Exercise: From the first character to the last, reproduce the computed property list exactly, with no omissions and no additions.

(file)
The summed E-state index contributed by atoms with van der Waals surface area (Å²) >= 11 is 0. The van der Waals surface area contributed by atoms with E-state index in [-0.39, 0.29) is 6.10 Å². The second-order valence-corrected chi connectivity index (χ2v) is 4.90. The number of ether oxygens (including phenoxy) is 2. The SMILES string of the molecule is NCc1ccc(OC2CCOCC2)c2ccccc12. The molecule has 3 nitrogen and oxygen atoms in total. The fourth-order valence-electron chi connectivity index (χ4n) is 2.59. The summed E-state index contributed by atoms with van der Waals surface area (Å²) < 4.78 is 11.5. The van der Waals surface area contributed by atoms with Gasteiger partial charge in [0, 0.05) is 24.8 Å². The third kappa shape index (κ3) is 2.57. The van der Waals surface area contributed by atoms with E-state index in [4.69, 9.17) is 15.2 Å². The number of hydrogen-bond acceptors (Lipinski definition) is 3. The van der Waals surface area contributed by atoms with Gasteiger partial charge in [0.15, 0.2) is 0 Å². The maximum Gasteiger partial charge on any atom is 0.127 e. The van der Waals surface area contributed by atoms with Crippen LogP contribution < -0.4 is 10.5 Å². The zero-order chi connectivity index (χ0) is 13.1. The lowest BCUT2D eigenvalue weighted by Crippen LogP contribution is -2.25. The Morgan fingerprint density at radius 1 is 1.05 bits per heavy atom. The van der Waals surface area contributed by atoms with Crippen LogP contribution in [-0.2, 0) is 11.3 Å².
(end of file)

The summed E-state index contributed by atoms with van der Waals surface area (Å²) >= 11 is 0. The van der Waals surface area contributed by atoms with E-state index in [-0.39, 0.29) is 6.10 Å². The second-order valence-corrected chi connectivity index (χ2v) is 4.90. The number of ether oxygens (including phenoxy) is 2. The SMILES string of the molecule is NCc1ccc(OC2CCOCC2)c2ccccc12. The molecule has 3 nitrogen and oxygen atoms in total. The fourth-order valence-electron chi connectivity index (χ4n) is 2.59. The summed E-state index contributed by atoms with van der Waals surface area (Å²) < 4.78 is 11.5. The van der Waals surface area contributed by atoms with Gasteiger partial charge in [0, 0.05) is 24.8 Å². The third kappa shape index (κ3) is 2.57. The van der Waals surface area contributed by atoms with E-state index in [4.69, 9.17) is 15.2 Å². The number of hydrogen-bond acceptors (Lipinski definition) is 3. The van der Waals surface area contributed by atoms with Gasteiger partial charge in [0.15, 0.2) is 0 Å². The maximum Gasteiger partial charge on any atom is 0.127 e. The van der Waals surface area contributed by atoms with Crippen LogP contribution < -0.4 is 10.5 Å². The zero-order chi connectivity index (χ0) is 13.1. The lowest BCUT2D eigenvalue weighted by Crippen LogP contribution is -2.25. The Morgan fingerprint density at radius 1 is 1.05 bits per heavy atom. The van der Waals surface area contributed by atoms with Crippen LogP contribution in [-0.2, 0) is 11.3 Å².